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Stitches in Time:  Huntington Samplers

Kirsten Rohrs stated in her Master’s Thesis on Long Island Samplers at the Cooper Hewitt that “the most substantial and important group (of samplers) are twenty-nine from the Huntington Historical Society, in Huntington, on the North Shore of Suffolk County.”  The number of samplers in this collection is probably due to the existence of the Huntington Academy where many local young women learned their skills.

 

 

Prior to the opening of the Academy System of schooling on Long Island, children were educated in their own homes or in the one room school house.  Some women, particularly adept at needlework, taught classes to groups of young women.  These teachers were called “Dames”.  There was, however, a need for a more formal approach to children’s education.  That is when the Academy System was developed.  The Academies taught various subjects other than reading and writing. 

It is important to note that “children’s education” in the late 18th and early 19th century refers to boys.  The Academies, however, perhaps because they were usually private offered courses focusing on the domestic arts for young women.  It was important for them to learn to sew in order to make their clothing and other necessities for their homes.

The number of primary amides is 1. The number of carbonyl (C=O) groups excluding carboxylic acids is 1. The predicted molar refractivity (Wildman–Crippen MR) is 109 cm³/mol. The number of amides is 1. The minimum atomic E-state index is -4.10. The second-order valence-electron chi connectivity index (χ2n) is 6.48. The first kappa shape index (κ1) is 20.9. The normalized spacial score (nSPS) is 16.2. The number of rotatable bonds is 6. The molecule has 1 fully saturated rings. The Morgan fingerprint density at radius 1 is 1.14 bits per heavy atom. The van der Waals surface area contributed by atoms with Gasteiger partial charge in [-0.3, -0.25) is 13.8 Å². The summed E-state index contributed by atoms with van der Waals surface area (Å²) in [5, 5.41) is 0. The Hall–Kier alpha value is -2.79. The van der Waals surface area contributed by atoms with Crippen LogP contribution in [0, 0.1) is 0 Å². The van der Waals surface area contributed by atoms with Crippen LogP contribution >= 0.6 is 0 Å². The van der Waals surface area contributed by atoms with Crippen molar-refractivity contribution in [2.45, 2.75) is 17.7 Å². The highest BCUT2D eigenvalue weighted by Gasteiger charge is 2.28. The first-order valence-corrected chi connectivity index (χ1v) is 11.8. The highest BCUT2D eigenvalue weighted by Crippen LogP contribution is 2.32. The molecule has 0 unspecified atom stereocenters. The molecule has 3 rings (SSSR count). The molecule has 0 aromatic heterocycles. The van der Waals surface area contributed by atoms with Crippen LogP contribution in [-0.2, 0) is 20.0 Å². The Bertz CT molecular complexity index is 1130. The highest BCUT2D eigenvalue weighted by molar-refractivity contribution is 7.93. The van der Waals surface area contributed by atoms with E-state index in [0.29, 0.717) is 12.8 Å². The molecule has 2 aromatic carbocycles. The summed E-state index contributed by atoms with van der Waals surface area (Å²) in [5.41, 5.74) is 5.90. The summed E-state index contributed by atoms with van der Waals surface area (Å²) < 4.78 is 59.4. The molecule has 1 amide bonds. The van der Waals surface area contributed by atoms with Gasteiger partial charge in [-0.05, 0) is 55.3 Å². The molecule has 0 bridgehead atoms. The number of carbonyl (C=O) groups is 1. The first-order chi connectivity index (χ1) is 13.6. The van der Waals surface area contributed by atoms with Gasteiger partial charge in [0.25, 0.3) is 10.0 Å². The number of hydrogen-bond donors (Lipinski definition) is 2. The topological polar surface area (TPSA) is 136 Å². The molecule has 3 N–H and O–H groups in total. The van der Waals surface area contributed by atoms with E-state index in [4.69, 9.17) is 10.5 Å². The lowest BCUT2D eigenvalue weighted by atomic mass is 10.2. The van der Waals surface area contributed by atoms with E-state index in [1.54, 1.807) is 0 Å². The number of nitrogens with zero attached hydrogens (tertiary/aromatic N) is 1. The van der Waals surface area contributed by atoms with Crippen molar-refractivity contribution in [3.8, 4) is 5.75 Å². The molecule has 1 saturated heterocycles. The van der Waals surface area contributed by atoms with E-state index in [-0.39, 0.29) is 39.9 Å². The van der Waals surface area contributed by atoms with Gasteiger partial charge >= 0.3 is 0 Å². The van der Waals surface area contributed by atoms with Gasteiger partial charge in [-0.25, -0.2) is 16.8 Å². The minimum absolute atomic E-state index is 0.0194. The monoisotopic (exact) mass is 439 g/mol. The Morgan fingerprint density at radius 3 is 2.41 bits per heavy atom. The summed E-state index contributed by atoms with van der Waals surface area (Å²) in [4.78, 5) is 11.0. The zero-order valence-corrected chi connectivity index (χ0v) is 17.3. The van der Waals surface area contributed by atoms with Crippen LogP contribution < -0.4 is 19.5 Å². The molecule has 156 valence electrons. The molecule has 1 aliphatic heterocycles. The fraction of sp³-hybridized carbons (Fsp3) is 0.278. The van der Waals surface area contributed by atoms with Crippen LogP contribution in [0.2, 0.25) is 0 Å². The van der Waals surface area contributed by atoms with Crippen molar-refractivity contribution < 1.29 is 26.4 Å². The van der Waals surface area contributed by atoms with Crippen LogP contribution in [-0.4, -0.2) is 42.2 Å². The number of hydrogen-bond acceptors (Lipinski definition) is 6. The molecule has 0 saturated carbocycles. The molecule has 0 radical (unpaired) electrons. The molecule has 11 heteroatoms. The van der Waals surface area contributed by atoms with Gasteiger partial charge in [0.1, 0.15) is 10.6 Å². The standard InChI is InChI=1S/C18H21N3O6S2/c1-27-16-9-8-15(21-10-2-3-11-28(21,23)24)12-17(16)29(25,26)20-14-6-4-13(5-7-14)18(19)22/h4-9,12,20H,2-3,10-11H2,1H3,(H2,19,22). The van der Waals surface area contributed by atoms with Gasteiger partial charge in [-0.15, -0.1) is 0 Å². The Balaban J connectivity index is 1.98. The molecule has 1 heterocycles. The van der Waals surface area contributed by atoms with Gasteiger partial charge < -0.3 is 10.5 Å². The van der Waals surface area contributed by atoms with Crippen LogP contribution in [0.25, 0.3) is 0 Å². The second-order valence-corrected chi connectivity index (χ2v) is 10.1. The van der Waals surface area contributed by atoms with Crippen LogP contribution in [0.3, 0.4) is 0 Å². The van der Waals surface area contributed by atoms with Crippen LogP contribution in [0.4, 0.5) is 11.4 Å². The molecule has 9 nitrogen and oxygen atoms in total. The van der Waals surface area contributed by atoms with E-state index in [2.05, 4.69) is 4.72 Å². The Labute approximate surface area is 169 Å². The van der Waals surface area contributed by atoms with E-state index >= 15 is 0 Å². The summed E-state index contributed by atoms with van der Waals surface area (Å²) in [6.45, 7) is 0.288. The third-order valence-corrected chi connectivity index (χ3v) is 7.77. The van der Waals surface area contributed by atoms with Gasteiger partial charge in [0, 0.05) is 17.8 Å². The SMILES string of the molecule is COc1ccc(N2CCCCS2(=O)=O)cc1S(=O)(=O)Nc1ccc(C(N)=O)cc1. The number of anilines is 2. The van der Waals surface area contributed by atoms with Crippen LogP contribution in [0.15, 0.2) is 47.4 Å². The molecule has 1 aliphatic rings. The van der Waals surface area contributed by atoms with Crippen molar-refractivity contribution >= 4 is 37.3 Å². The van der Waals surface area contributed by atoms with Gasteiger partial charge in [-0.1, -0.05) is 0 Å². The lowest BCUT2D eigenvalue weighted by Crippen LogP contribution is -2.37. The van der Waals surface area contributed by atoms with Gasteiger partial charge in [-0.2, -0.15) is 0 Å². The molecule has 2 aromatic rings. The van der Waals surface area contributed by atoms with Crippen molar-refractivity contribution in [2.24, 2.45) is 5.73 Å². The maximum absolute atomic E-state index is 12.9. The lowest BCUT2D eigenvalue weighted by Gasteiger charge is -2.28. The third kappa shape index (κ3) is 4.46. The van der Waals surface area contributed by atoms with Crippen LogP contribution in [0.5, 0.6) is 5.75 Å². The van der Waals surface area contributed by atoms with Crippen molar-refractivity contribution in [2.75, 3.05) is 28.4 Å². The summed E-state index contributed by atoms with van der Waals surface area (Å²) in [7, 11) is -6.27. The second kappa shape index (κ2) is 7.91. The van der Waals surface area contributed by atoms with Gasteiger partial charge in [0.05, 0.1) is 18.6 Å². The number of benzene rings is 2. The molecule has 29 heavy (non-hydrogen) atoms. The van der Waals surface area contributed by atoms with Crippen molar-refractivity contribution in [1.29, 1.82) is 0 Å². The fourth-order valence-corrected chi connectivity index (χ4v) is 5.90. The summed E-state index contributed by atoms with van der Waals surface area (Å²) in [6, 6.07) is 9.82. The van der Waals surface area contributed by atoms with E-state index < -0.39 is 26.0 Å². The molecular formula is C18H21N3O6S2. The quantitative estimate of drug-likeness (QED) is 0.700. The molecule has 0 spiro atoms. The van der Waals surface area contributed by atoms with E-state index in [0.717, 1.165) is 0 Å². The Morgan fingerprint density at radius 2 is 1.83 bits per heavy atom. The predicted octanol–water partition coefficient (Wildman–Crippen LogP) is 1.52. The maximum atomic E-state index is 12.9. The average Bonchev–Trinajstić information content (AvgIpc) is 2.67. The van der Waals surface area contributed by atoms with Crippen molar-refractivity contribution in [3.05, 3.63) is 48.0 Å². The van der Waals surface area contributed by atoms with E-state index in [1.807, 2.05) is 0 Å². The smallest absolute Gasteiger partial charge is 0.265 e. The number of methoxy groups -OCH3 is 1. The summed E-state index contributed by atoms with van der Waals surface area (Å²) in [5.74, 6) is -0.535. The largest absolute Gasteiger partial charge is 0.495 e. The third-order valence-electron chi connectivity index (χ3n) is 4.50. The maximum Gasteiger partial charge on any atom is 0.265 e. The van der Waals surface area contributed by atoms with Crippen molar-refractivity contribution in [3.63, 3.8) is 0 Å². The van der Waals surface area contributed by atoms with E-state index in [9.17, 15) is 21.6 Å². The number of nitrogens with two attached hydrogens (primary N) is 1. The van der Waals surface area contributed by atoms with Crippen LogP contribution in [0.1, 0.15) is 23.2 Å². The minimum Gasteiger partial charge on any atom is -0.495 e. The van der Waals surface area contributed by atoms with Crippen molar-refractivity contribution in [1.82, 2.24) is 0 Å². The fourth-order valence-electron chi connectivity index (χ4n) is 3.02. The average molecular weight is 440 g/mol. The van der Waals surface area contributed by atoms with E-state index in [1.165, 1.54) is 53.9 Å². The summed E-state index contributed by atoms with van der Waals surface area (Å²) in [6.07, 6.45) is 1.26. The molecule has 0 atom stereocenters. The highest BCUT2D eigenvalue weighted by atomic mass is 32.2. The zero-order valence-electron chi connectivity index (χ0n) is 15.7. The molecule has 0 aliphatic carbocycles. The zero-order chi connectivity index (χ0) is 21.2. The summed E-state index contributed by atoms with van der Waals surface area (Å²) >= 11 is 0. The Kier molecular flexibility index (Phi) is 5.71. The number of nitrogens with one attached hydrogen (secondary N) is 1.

The Huntington Academy was the fourth to open on Long Island.  It was located across from the existing Old First Presbyterian Church extant today.   There is an historical marker indicating the site of the school.  Many local young women attended that school which became known for its textile arts with the passage of time.

 Sampler making taught young women how to make fancy stitches.  Samplers contain numerals, the alphabet, in many forms, i.e. upper and lower case, printing and in script.  Therefore, a concomitant outcome was that they learned the foundations of reading and arithmetic while perfecting their stitches.  The presence of verses on the samplers also indicates exposure to reading, and in many cases fine literature.